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A Sparkling Musical to Look At
Here we are on the third film collaboration between Fred Astaire and Ginger Rogers. They’re not the main stars of this film and they aren’t the film’s main love interests, despite getting their top billings.
‘Roberta’ the film, made in 1935, was based on the 1933 Broadway musical ‘Roberta’, based on the novel ‘Gowns by Roberta’ by Alice Duer Miller. The music’s by Jerome Kern who also did the musical.
The film’s main star is Irene Dunne as Stephaine. She’s joined by Fred Astaire as Huck Haines and Ginger Rogers as Scharwenka along with Randolph Scott as John Kent ending up as her love interest.
I did enjoy ‘Roberta’ when I saw it, though I wouldn’t rate it highly compared to other Fred Astaire/Ginger Rogers films I’ve seen. This was a very decent musical film with a subtle romance in it.
The film focuses on John Kent, a former football star/player who goes to Paris with his friend Huck Haines to have their dance band, the Wabash Indianians, perform. But the band is refused on arrival.
This is because Luis Alberni as Alexander Voyda wants the band to be Indians and is displeased when they’re revealed as Indianians. Gosh, prejudice was pretty severe in those days compared to now. 😀
Anyway, John looks to see Helen Westley as his Aunt Minnie who owns the fashionable ‘Roberta’ gown shop. He also meets chief assistant and secret head designer Stephanie who he’s smitten with.
Now, this is where it confused me. You see, I thought Irene Dunne was playing Roberta. But it turns out it was John’s Aunt Minnie who goes by Roberta. Weird! And then she dies sadly during her sleep.
It got confusing as it turns out Roberta is the name of the shop that Stephanie and John eventually come to co-own as partners. I don’t know why they didn’t have the shop shown on the film’s poster.
Soon, the Indianians Band gets to perform at a nightclub as well as the Roberta gown shop. Huck Haines also gets to reunite with Scharwenka, a countess turns out to be his sweetheart Lizzie Gatz. 🙂
It was fascinating to see Fred Astaire and Ginger Rogers as a romantic couple in this movie. Usually they start off as antagonistic towards each other in other movies. But they seem to like each other. 🙂
It was also amusing to hear Ginger putting on a fake French accent before Fred’s characters finds she’s using that as a cover. Reminds me what John Sessions did with his character in ‘Castle of Fear’.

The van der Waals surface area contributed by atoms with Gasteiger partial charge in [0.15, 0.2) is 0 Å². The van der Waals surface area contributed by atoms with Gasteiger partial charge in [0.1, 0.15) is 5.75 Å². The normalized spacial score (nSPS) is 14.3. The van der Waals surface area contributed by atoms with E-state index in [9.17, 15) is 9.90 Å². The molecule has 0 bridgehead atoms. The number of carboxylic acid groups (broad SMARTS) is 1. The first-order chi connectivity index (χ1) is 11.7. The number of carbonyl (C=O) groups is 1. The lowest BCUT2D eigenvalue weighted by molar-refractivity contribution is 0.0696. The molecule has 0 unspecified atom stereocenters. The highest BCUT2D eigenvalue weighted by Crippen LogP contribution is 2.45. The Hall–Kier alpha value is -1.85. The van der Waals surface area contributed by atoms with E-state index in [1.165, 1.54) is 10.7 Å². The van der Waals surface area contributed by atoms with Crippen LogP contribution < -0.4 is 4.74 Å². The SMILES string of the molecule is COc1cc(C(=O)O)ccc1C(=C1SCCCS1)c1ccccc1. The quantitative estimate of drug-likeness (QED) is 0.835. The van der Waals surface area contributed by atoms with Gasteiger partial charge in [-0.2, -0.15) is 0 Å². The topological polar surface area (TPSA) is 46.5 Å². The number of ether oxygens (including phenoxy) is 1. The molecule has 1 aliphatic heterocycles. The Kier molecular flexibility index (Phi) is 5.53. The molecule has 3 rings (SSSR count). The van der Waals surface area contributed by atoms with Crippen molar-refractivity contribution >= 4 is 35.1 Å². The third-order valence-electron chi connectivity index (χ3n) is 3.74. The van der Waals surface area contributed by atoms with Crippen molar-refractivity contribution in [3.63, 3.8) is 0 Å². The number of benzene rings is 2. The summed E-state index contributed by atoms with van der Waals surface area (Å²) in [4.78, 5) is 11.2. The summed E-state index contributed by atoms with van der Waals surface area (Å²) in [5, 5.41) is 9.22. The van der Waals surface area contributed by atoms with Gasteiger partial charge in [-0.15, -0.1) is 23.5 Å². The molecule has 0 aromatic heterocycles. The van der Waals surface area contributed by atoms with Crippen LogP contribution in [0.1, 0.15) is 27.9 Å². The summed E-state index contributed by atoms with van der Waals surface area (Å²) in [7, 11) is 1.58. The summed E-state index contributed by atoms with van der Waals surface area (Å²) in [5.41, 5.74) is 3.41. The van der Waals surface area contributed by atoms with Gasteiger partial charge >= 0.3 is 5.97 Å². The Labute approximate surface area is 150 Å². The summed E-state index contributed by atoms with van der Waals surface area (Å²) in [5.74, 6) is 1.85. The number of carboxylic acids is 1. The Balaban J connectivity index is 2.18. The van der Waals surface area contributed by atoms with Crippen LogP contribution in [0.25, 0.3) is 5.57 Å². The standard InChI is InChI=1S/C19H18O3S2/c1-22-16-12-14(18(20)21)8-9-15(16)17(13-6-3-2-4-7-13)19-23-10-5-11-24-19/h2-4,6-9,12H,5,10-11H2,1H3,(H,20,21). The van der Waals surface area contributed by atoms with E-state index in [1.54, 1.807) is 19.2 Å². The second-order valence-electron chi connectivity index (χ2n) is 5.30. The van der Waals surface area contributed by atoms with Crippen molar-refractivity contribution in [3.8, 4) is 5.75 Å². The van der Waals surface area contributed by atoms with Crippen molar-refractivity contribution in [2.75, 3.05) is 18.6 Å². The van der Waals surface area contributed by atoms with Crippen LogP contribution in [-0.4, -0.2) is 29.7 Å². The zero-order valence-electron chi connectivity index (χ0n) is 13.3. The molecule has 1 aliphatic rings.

I enjoyed Fred and Ginger’s characters doing a dance together, during the ‘I’ll Be Hard to Handle’ number. There’s a sort of comedy routine between where they talk with their feet which is amusing.
Randolph Scott and Irene Dunne’s characters are the ones the audiences root for as a love couple. They both work together at the Roberta gown shop, but through misunderstandings, there’s friction.
It doesn’t help when Randolph as John Kent’s wife – Claire Dodd as Sophie – tries to come back into his life. Irene’s Stephanie wants Randolph’s John that she provides Sophie this dress that John does not like.
Now, not being an expert on fashion but…what’s wrong with that dress? Yeah it’s rather revealing, but honestly it’s quite flattering. It would make any girl in a black revealing dress desirable for a man.
The film also features Victor Varconi as Ladislaw, the handsome Russian deposed prince and doorman who seems interested in Stephanie. He’s soon later revealed to be Stephanie’s cousin here.
The film has Irene Dunne singing songs, including ‘Yesterdays’, ‘Smoke Gets in Your Eyes’ and ‘Russian Lullaby’. ‘Smoke Gets in Your Eyes’ is quite a well-known song from the ‘Roberta’ film here.
Fred and Ginger also do dance numbers like ‘I Won’t Dance’, which I once heard on ‘The Muppet Show’. There’s also ‘Lovely to Look At’ – an Irene Dunne solo, joined by an Rogers and Astaire dance.
Irene Dunne, Fred Astaire and Ginger Rogers come up with the idea to do a fashion show with music and dancing which was interesting to see. Eventually, Irene Dunne and Randolph Scott are together.
Also, Ginger Rogers proposes marriage to Fred Astaire – as characters, I think. A bit unusual! Usually it’s the other way around. Otherwise, ‘Roberta’ is a decent musical film to watch all the way through.
The DVD special features are as follows. On the ‘Roberta’ disc in ‘Astaire and Rogers: The Complete Film Collection’ DVD box set, there’s the vintage musical short ‘Starlit Days at the Lido’. There’s also the classic cartoon ‘The Calico Dragon’, the audio-only bonus ‘Hollywood on the Air’ radio promo and a theatrical trailer for the film.
‘Roberta’ rating – 7/10
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